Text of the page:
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About Me:18-year-old sixth form student, studying English Literature, History and Government and Politics. My articles will broadly cover topics from the current affairs of politics to reviews of books and albums, as well as adding my own creative pieces, whether it be short fiction or general opinion.
Vladimir Nabokov has an extensive and well-documented fascination with nature. Only look at early pictures or a documentary about him and you’ll see him gripping a net with knee-length socks, beaming with intense concentration in an attempt to capture a wild butterfly. The impetus for such an obsession, he says, is because of nature’s ability to exude such beauty, and for this beauty to hold within it some form of deception. This, he says, is what he has always searched for in literature.
Indeed, this idea of deceptive beauty, or beautiful deception, resonated completely in his most famous novel, Lolita. Carried away by the lyricism of Humbert Humbert’s narrative, we are deceived to his actions, and our morality clouded. Lolita is, without doubt, one of the finest novels of the twentieth century, and so I had very high hopes coming into Pale Fire – especially since I had heard that it might even better its more famous sibling.
Pale Fire is a ‘novel’ with the most distinguished inverted commas. A poem, called ‘Pale Fire', is written by the fictional John Shade in the last month of his life, and is published shortly after with a foreword and commentary by his then-colleague Charles Kinbote. But this is no usual commentary as we’d expect. There is very little in the way of biographical detail, nor any much relevance with the actual body of the text itself. Instead, Kinbote draws on what might or might not be real deletions from the final copy of the text, as well as using the ‘anagrammatic method’ with Shade’s words to draw parallels between the poet's work and that of Kinbote’s own story of a king from Zembla (‘a distant northern land’). As Kinbote’s narrative slips and tricks, we are left feeling bemused. His insistence that we read the commentary even before we read the poem seems, in typical Nabokov fashion, shifty. But what is it all about?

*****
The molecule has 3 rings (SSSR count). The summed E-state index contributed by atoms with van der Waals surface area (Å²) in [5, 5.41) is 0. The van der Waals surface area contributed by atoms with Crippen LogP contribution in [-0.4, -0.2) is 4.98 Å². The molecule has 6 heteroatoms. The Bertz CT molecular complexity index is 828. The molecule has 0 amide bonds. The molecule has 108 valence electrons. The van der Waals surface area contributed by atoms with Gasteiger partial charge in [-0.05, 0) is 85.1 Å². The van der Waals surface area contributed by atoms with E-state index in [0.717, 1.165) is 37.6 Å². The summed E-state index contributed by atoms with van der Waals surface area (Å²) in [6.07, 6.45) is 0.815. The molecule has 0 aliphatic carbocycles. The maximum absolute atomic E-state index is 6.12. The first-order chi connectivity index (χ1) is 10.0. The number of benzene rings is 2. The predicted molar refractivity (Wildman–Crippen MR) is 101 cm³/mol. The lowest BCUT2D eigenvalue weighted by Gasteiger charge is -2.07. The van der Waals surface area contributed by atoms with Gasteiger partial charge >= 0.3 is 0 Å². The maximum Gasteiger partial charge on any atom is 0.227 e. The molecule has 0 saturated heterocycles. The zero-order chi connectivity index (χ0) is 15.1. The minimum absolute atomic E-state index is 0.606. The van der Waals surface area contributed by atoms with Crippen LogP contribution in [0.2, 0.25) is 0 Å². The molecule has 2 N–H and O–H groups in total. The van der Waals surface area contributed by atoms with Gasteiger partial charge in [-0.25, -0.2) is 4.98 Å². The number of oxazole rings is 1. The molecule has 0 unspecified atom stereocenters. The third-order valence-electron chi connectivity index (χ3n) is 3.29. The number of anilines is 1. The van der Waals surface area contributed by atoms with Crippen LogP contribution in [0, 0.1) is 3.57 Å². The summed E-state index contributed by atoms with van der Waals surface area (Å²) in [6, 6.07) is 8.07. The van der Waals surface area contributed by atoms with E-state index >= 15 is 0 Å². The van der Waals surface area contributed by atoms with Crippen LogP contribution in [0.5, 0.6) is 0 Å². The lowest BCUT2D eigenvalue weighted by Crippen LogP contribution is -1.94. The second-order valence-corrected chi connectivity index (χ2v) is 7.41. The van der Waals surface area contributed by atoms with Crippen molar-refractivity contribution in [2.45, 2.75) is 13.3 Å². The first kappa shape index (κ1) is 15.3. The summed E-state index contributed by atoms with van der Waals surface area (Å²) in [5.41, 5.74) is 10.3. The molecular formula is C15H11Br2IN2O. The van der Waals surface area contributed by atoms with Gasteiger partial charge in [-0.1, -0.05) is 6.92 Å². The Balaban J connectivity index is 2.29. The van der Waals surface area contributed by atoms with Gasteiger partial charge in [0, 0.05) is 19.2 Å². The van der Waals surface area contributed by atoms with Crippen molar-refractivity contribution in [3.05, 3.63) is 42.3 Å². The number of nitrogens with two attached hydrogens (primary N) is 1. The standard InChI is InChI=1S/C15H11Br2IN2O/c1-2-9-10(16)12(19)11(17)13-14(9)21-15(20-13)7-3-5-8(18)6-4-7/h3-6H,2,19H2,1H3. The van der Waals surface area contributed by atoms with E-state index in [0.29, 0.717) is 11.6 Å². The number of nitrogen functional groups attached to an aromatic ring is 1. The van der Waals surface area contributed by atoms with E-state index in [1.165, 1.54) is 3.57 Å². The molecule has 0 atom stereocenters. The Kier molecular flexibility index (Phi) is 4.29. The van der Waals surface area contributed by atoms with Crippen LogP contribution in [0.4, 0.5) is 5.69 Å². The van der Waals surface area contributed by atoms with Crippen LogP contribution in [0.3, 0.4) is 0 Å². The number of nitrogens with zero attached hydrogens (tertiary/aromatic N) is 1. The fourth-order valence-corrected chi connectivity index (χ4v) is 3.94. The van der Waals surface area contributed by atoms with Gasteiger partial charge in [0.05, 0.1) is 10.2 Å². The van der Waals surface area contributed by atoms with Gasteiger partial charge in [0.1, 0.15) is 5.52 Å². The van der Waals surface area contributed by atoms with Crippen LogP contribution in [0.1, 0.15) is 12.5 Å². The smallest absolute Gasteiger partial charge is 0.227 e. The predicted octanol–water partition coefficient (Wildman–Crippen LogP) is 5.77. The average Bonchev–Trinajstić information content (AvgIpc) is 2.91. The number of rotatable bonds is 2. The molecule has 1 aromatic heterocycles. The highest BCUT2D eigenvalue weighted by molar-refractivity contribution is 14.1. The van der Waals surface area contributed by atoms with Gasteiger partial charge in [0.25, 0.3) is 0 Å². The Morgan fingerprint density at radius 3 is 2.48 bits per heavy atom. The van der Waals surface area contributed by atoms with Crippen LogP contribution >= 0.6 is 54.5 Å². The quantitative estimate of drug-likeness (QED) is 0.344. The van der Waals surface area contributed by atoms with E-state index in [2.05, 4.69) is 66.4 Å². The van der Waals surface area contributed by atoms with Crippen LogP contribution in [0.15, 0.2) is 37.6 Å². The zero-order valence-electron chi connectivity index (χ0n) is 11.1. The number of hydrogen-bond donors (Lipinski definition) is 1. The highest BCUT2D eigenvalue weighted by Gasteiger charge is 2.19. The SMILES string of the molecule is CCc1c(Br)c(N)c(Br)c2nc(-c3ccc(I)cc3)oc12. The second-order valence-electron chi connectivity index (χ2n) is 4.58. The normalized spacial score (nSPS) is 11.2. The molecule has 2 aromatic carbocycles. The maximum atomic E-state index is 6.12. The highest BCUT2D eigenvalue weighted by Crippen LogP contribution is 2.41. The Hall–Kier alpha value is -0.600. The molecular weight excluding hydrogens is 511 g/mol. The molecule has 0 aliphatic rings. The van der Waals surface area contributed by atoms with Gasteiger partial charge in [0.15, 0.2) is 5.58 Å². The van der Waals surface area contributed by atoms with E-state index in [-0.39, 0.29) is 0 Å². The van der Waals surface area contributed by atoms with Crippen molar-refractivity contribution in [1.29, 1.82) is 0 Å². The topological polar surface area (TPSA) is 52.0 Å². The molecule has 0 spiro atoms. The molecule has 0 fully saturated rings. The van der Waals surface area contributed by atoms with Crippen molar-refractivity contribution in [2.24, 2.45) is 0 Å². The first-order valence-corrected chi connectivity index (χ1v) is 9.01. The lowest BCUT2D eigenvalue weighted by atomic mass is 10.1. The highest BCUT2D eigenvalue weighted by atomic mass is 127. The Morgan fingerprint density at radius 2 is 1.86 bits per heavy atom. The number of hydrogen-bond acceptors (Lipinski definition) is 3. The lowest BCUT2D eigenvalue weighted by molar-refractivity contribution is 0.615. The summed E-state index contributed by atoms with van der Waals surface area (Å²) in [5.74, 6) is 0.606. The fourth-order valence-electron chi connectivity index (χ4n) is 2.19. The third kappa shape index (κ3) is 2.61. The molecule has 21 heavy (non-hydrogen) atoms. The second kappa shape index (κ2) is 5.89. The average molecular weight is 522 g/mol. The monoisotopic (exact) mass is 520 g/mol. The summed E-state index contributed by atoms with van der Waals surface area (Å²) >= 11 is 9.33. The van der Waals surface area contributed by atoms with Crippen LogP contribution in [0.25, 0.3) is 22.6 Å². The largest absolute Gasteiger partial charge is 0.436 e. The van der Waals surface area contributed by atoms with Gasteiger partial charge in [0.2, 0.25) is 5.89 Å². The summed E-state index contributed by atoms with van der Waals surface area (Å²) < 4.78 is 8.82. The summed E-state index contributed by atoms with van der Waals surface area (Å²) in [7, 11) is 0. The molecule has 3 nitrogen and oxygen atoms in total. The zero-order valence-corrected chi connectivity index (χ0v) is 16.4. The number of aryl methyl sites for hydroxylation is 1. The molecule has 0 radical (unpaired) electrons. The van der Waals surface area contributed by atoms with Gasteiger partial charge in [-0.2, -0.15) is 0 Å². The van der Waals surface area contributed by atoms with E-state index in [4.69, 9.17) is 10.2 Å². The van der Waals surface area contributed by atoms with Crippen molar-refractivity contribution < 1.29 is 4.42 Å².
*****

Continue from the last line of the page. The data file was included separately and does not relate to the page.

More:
Well, this again, like Lolita, sees Nabokov presenting beauty within deception. It mocks those who wish to completely frame the way in which we read a text. Bizarrely, and rather comically, there have been critics of Pale Fire who, by way of selective quoting and tenuous point joining, have asserted that Kinbote is in fact a creation of Shade. This exact method of drawing out peculiar coincidences and concluding questionably is exactly the type of thinking that Nabokov is poking fun at. For a case and point, watch for the amount of times Nabokov includes the colour of green and then imagine his smirk at those that try and wrack their heads around the coincidental and pointless repetition of a colour.
Whilst not being quite as pleasurable as Lolita, it is clear that only a writer of absolute genius can produce a work like Pale Fire. It is inventive, hilarious, but perhaps missed by most, a truly important novel for anyone who approaches literature like some overzealous conspiracy theorist.
Image Credits: amazon.co.uk